Henry Berman is the CEO of Exponent Philanthropy
We live in a non-stop world of communications where we are constantly bombarded with messages. It can be difficult to sort through it all, to understand, to listen. Yet, I wonder if the challenge is in listening or hearing?
Listening or hearing? What does each mean? Can you do one without the other? And does it really matter?
Many of us use these words interchangeably, although, I suggest hearing is a physical act involving capturing sound waves and vibrations. Listening, on the other hand, is how you understand what you hear, taking the sounds, paying attention, interpreting them, and placing value on them as you put them into context.
Is it possible to hear but not listen? Of course. We’ve all been guilty.
Decades ago the late Erma Bombeck observed, “It seemed rather incongruous that in a society of super sophisticated communication, we often suffer from a shortage of listeners.”
Her words remain true today. We need more listeners!
Recently, I had the opportunity to do exactly that – listen! The Patterson Foundation graciously hosted me for a breakfast with a small group of Sarasota-area Exponent Philanthropy members. It was an opportunity to gather, meet, and, most important from my perspective, listen.
There is power in listening, and I don’t mean power in a controlling sense. Rather, the power comes from information gained, perspective introduced, and the respect offered to the other party. Good listening is at the heart of a civil society.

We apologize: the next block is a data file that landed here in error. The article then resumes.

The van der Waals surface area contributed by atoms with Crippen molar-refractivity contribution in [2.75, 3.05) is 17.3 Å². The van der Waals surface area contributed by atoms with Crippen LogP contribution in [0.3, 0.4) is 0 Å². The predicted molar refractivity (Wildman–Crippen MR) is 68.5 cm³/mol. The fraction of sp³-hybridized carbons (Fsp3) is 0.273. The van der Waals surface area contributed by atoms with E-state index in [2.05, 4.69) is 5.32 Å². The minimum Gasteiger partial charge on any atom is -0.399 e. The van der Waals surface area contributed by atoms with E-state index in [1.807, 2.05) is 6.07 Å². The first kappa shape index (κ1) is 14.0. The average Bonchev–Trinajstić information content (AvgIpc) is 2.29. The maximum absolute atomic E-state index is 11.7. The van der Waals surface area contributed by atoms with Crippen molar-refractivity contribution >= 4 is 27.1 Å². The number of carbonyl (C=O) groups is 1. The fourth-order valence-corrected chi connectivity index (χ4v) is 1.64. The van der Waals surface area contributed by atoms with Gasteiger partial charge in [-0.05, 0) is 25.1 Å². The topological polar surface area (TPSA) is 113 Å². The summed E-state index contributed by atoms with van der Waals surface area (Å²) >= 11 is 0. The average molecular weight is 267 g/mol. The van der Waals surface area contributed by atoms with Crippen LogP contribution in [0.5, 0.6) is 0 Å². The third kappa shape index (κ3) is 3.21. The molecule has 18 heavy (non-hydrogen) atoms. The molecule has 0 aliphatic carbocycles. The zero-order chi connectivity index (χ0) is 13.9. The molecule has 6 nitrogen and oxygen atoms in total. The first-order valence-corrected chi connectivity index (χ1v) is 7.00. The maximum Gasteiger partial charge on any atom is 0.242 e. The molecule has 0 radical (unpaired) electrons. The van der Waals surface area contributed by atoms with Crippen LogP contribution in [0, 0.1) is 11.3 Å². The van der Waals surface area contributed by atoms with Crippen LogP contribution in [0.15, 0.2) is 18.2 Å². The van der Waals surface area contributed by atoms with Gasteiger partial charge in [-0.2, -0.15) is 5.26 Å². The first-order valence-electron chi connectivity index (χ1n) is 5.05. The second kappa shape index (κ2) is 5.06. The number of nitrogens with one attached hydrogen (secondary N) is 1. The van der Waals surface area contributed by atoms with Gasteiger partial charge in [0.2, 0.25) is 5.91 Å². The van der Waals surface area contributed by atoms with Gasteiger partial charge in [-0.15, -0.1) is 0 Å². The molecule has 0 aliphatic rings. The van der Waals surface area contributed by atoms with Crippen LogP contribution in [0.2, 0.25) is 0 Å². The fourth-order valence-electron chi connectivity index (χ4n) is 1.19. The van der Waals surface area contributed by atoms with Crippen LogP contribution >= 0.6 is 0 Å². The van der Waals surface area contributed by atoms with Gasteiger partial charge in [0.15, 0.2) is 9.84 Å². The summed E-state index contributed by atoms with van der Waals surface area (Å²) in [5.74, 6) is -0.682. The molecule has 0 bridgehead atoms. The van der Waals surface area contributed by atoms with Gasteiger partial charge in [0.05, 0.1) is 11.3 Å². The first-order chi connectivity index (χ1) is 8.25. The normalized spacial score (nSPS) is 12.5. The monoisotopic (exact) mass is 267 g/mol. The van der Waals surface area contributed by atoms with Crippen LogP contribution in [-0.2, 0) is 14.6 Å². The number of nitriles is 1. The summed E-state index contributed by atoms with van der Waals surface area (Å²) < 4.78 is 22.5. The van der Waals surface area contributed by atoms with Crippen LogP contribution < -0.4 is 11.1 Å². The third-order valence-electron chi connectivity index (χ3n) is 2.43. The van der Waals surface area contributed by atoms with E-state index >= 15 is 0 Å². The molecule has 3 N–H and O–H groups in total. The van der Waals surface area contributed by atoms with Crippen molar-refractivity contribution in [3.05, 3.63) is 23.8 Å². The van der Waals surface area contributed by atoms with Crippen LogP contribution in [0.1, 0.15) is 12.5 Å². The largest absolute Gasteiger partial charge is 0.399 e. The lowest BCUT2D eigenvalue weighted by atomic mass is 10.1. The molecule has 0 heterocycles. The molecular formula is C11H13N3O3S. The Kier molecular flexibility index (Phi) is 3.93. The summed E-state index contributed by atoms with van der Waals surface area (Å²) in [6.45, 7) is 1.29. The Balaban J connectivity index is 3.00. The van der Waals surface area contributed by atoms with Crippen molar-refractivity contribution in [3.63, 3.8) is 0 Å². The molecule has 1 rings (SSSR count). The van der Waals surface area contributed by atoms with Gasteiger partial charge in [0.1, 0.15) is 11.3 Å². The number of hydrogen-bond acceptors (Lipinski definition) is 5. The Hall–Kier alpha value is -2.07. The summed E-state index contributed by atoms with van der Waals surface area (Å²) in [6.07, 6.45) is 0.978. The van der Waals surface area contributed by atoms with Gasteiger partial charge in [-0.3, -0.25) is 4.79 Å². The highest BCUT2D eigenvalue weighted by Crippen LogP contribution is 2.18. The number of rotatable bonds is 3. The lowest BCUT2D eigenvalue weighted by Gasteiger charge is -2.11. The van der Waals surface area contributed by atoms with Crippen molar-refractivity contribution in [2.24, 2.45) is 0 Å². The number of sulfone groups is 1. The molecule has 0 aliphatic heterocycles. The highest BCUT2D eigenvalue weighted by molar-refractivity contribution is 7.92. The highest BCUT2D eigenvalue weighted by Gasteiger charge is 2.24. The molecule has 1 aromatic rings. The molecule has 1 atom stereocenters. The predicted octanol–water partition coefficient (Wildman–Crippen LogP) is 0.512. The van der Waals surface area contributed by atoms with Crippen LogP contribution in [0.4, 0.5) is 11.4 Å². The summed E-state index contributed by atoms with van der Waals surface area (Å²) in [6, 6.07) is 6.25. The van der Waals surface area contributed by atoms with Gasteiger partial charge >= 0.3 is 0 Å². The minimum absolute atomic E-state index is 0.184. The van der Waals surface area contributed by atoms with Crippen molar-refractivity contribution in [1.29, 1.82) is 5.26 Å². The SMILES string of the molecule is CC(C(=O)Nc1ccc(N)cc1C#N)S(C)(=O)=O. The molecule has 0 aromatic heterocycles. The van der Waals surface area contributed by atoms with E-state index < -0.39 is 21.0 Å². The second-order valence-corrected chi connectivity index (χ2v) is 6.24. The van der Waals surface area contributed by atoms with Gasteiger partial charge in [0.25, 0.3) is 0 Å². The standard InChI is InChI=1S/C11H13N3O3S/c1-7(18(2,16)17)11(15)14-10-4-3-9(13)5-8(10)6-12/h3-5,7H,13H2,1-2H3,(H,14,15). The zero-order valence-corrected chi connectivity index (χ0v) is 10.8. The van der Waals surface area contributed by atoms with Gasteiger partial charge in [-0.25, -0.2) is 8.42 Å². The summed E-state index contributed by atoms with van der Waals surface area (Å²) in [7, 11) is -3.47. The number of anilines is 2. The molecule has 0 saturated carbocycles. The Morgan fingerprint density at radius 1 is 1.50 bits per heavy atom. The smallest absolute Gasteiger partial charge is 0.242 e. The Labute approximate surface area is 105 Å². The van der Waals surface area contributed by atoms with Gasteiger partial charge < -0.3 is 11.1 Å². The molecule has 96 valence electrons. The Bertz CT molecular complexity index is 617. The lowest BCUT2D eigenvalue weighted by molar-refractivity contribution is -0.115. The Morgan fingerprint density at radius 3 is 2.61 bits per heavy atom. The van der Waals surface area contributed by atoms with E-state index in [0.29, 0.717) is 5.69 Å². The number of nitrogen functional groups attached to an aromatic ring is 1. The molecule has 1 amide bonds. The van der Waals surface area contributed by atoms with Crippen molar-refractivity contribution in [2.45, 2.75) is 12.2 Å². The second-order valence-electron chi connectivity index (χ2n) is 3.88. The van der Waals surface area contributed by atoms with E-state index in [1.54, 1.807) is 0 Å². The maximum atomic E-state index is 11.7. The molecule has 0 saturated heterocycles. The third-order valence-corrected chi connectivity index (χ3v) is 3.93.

Imagine if government leaders listened to one another rather than thinking about delivering a preconceived response. Imagine if donors listened to existing and perspective grant recipients to better understand the challenges they face and the needs they are working to fulfill.
As the leader of Exponent Philanthropy as well as a foundation trustee, I’ve come to realize how critical it is to listen. At times, this means remaining silent and encouraging others to speak. We all need to provide forums where we can listen to those we work with and those we serve. We need to be in our communities listening, learning, and understanding.
Once while hosting an open conversation I remarked, “I’m not afraid of hearing things that I will find displeasing. I’m afraid of not hearing them.” And once hearing things, it was incumbent on me to listen.
If hearing is the physical act and listening is the understanding and value that follow, the combined benefit is that listening starts to build relationships. Careful listening to words is the lifeblood of connective tissue that can bind together those with similar interests, goals, and desires.
At the recent breakfast, I listened to members share their stories, interests, and passions. I realized how much they had in common and also the value in their individuality. The small group that gathered was indeed a microcosm of Exponent Philanthropy’s greater membership: thoughtful, engaged, and willing to listen and share.
I watched and smiled as I saw local connections being reinforced and, in some cases, newly formed. And it all began with all of us present listening. Are you?
Henry Berman is the CEO of Exponent Philanthropy, the country’s largest association of funders and the only one dedicated to serving foundations with few or no staff, philanthropic families and individual donors. His blog post first appeared on The Patterson Foundation website.